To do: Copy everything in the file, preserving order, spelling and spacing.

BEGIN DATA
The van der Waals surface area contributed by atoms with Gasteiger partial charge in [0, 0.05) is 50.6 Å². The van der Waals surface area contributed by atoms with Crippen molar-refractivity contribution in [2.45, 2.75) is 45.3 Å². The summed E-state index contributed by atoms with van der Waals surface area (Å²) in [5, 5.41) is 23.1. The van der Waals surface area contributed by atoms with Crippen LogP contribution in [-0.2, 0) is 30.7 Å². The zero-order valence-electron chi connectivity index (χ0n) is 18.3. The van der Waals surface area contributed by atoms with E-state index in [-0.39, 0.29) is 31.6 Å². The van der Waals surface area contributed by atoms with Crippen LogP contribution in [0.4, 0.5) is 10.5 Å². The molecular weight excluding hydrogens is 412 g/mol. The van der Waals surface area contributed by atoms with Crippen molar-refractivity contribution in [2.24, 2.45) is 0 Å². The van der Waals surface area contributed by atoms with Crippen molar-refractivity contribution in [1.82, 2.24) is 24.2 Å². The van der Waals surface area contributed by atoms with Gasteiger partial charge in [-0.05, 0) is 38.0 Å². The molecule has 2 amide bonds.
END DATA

The van der Waals surface area contributed by atoms with Gasteiger partial charge in [0, 0.05) is 50.6 Å². The van der Waals surface area contributed by atoms with Crippen molar-refractivity contribution in [2.45, 2.75) is 45.3 Å². The summed E-state index contributed by atoms with van der Waals surface area (Å²) in [5, 5.41) is 23.1. The van der Waals surface area contributed by atoms with Crippen LogP contribution in [-0.2, 0) is 30.7 Å². The zero-order valence-electron chi connectivity index (χ0n) is 18.3. The van der Waals surface area contributed by atoms with E-state index in [-0.39, 0.29) is 31.6 Å². The van der Waals surface area contributed by atoms with Crippen LogP contribution in [0.4, 0.5) is 10.5 Å². The molecular weight excluding hydrogens is 412 g/mol. The van der Waals surface area contributed by atoms with Crippen molar-refractivity contribution in [2.24, 2.45) is 0 Å². The van der Waals surface area contributed by atoms with Crippen molar-refractivity contribution in [1.82, 2.24) is 24.2 Å². The van der Waals surface area contributed by atoms with Gasteiger partial charge in [-0.05, 0) is 38.0 Å². The molecule has 2 amide bonds.